Next the sheep and goat barns and the Dairy Barn, all about the history of dairy farming. The stable block looked new and was a really smart building with a tack room and some nicely crafted leather saddles. Inside there were exhibits explaining the agricultural history of the area going back three thousand years. A full scale replica of a native Indian pit house, to a 19th century New Mexico mercantile store and post office. I found particularly interesting the exhibits on ranching and the role women played on the ranch. Many did exactly the same tasks as the men, roping, branding, rounding up the cattle but are rarely mentioned. There were lots of old photographs of life at the ranch and on the trail. We liked the one where all the men are dancing quite formally together and posing for the picture, a case of don’t let the lack of ladies stop you having a good dance.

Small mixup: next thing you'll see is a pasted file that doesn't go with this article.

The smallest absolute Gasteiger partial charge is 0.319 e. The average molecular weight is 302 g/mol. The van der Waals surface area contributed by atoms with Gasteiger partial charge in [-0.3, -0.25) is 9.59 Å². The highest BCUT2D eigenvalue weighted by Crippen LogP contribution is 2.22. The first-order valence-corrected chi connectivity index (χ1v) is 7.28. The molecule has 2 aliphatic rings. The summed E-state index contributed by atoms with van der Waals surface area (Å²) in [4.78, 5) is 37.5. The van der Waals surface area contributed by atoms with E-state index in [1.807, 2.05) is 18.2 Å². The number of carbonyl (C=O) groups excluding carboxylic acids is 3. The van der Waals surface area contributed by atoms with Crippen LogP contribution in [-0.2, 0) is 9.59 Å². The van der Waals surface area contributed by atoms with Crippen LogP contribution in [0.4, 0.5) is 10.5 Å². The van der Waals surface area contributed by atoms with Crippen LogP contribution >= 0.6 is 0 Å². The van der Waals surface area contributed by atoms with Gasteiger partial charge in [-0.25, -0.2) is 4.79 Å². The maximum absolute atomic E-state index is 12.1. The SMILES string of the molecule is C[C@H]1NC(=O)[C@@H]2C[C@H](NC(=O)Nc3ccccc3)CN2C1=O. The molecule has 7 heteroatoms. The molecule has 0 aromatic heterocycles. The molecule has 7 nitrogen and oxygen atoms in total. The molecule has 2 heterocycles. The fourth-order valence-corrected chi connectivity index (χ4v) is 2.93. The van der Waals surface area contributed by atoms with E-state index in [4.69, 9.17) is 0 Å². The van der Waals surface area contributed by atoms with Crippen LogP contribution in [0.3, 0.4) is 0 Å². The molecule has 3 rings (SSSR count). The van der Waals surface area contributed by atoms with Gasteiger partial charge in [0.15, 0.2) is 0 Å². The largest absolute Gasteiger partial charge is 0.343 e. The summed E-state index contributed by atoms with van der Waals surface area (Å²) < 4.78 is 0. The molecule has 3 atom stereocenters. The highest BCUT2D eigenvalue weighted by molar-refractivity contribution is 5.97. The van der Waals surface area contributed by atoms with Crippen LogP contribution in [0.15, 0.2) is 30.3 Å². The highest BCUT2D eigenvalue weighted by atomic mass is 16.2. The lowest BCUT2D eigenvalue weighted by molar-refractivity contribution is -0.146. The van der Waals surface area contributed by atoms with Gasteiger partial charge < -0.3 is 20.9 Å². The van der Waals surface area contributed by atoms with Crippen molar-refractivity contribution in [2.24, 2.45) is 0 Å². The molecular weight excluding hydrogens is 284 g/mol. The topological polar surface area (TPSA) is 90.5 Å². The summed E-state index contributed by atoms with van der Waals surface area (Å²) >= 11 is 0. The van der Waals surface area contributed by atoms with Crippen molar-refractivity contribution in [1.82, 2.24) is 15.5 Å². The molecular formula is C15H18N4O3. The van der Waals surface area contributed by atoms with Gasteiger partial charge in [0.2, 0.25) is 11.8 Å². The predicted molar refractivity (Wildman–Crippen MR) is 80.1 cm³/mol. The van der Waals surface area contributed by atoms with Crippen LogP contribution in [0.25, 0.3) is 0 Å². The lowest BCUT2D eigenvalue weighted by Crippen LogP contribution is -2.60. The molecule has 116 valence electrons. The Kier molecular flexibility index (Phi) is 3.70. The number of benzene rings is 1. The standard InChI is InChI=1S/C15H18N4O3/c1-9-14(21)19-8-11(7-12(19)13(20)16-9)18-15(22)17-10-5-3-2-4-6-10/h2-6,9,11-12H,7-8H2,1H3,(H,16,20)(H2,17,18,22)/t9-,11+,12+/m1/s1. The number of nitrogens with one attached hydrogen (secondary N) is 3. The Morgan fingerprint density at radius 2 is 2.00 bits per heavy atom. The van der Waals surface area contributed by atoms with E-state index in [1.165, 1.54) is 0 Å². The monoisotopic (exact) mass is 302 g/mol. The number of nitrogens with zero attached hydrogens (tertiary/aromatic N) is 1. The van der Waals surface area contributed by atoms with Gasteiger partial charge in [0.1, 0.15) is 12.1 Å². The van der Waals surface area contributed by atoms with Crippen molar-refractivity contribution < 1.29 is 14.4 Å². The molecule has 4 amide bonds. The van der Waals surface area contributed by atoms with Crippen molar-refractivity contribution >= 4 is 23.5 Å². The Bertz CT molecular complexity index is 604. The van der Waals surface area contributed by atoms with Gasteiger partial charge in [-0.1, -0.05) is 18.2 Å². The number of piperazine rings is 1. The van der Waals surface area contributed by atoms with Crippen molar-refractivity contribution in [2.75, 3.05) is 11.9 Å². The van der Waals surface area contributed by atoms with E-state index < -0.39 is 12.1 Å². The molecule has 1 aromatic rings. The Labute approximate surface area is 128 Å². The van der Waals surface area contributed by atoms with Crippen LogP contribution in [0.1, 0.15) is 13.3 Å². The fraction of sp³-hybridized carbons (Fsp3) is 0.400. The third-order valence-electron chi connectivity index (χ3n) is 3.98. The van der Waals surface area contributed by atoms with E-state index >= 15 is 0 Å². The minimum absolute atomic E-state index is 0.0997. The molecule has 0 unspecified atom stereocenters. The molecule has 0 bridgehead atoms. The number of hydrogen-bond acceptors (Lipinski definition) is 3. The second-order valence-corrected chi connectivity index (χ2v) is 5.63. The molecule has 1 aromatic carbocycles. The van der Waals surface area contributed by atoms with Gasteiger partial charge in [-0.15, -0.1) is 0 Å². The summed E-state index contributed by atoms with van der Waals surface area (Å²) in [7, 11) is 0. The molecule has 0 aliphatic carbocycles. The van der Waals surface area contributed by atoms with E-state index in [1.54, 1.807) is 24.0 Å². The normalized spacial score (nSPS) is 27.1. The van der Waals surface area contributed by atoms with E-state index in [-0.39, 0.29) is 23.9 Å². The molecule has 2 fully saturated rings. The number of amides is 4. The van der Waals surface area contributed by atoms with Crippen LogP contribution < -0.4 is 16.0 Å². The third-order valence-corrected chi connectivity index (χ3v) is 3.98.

Sunday 29th November
Very overcast this morning with low cloud over the valley and feeling chilly. By mid-day the sun had come through and we could see the mountains again as we headed to the Black Box Theatre for the afternoon, a local community theatre in Las Cruces.
The production was On Golden Pond by Ernest Thompson. I know the film of this play came out in the 1980’s and starred Henry Fonda, Katherine Hepburn – both of which picked up an Oscar for their performances– and Jane Fonda. I didn’t get to see the film but the action is set at the summer cottage of Norman and Ethel Thayer on Golden Pond, somewhere in New England, where they have spent their summers for many years. The story centers on how they are dealing with getting older and the father’s relationship with their only child, Chelsea. The production was very good and well played by the actors, very poignant but also lots of funny moments with good dialogue.
The Black Box is a very small theatre which suited me because I like to feel part of the action. The audience were friendly and a couple of people came up to us and asked where we were from and if we were enjoying the play.